Thursday, October 28, 2010

Fun, fellowship, and festivals

Whew, that last post was kind of a doozy. I'm pleased to report that this one is substantially more light-hearted.

Last week Katie, Jenny, and I stopped in at the foreigner's festival being held near EXPO park. This festival combined an international food event with a hot air balloon extravaganza. Down by the river, there were hot air balloon rides (unfortunately pretty pricey for not going very far), hang-gliding, kites, building model airplanes, and other activities. On Saturday there was a taekwondo demonstration going on with little kids duking it out for an audience. Up higher on the bank, there were tons of booths for different foreign foods (although some were strangely labeled -- the Mexican booth had samosas??). There were so many delicious smells wafting through the air, it was impossible to decide what to eat. We went around collecting free samples, and invested in a couple of choice snacks.

This past Sunday the youth group from the university church took a field trip to Okcheon, where members Winnie and Katie (not YAV Katie) live, to have fellowship time. Okcheon is about 30 minutes out of Daejeon, and is the countryside in comparison. It was nice to get out of the city and see some green! First we stopped to visit a famous historical house where the former president's wife was born. I admit that the names of those people didn't mean much to me, but it was cool to see a large, traditional Korean house where the nobility lived (although it was actually a reconstruction). Afterwards, we went to Winnie's house, which is very close, to hang out. We ate mandu (dumplings) and delicious Korean grapes (juicier than the American kind), and then went outside to learn a trade . . . farming!

Winnie's father grows peanuts and sweet potatoes, and we had a lesson in harvesting them (fortunately, it's not very difficult). We happily yanked the peanut plants up by the roots and scrounged around in the dirt for the potatoes (got some really huge ones, too). The garden itself is very beautiful -- it is located in the house's backyard, and from there you can look out on amazing views of the mountains.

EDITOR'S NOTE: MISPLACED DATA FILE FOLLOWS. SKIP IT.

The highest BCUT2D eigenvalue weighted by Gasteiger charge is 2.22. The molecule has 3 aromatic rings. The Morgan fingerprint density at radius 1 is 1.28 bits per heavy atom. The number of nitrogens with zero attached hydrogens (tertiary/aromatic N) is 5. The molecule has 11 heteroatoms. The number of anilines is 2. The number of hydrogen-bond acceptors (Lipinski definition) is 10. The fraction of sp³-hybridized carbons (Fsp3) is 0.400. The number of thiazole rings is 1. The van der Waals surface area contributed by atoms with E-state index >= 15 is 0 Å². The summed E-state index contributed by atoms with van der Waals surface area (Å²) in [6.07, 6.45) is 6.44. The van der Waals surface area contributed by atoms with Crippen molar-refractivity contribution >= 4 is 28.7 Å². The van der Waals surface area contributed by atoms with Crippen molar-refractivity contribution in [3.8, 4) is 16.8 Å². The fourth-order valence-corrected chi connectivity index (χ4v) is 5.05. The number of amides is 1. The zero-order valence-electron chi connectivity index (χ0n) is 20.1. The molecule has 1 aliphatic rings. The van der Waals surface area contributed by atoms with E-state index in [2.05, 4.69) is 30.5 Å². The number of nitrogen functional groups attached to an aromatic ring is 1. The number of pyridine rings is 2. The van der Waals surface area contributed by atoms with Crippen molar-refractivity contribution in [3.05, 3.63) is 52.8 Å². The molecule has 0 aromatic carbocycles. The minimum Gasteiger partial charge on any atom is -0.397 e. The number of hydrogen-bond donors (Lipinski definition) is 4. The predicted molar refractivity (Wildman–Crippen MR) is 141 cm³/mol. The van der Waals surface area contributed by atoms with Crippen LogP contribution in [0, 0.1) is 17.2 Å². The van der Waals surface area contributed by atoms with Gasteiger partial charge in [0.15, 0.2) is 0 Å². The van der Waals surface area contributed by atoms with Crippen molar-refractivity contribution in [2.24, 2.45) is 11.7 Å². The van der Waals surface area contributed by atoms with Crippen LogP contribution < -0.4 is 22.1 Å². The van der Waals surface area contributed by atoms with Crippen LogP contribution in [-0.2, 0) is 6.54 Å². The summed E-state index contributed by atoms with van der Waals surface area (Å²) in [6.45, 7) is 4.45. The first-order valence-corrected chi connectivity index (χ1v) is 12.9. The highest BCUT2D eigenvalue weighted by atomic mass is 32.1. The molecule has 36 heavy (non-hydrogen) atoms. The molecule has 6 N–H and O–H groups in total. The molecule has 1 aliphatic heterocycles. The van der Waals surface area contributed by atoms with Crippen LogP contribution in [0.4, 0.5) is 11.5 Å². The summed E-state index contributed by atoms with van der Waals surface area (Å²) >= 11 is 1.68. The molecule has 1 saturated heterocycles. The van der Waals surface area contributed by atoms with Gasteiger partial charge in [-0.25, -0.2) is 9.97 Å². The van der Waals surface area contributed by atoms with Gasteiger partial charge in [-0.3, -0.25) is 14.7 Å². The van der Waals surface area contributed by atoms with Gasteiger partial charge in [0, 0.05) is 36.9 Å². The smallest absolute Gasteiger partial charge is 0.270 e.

This week, Hannam had its school festival, lasting three days. During this time, there are many fair-like booths set up to sell food and drink, offer entertainment, and award prizes. You can play carnival-style games of chance and try to win big against slim odds. There are also demonstrations going on where the various school clubs show off their skills or otherwise attract people to their group. (The chaplain's office and the students who attend the university church, in particular, had a good thing going in the form of free coffee and homemade waffles with whipped cream and syrup.) The big highlight of the event is the famous Korean singers who come to perform and hold concerts at night. I visited on Wednesday afternoon with some of my Korean friends with whom I'm doing an English-language blog project. Very soon (as soon as she sends it to me), you will be able to read the article Hyojae wrote about it (and what we've written about other Hannam- and Daejeon-related topics) here.

I'll be in Seoul for the weekend with my fellow YAVs, and I hope to post about that trip too! I will also be uploading more pictures when I have more time. Once again, stay tuned, and I would love to hear from you!


  1. What is cooking in the big pot in the first picture? And how are sweet potatoes and peanuts served in Korea? And are the waffles the same as ours?

  2. When I see and hear about life in different parts of the world, I always remember the war years---WW2, the Korean War and Vietnam War marvelling at how countries have survived and progressed. The opportunity to visit Germany after being bombed by Germans during WW2 made a tremendous impression on me. Here's hoping that soon the Middle East and Gulf regions will return to peace and prosperity.

  3. I had to laugh at the strangely labeled food items at the foreigner's festival. When I was in Fiji, the hotel had an "American Breakfast Buffet". One of the items was spaghetti in a basic red sauce. Not something I usually eat for breakfast. I'd like to know what's cooking in the big pot in the first picture, too. :) Are there any foods you miss from home? Do you do most of your own cooking? Are there small grocery stores or is most food bought in open farmer's markets?

    I admire you for immersing yourself in another culture. I took a class in college where we discussed the practice of "anthropologists" popping in to villages for a week to study people, not knowing if what they were viewing was a common activity or a special event.

    I also enjoyed your comments about language. I took Ojibwa in college (American Indian). Every verb is irregular. It was crazy, but a nice diversion from chemistry and math.

    I look forward to your hearing about Seoul!

  4. Your visits to Okcheon and the foreigner's festival at Expo sound like they were fun. I have always wanted to take a ride in a hot air balloon, so if you get a chance and the price is not too high please try it out and let me know what I've been missing.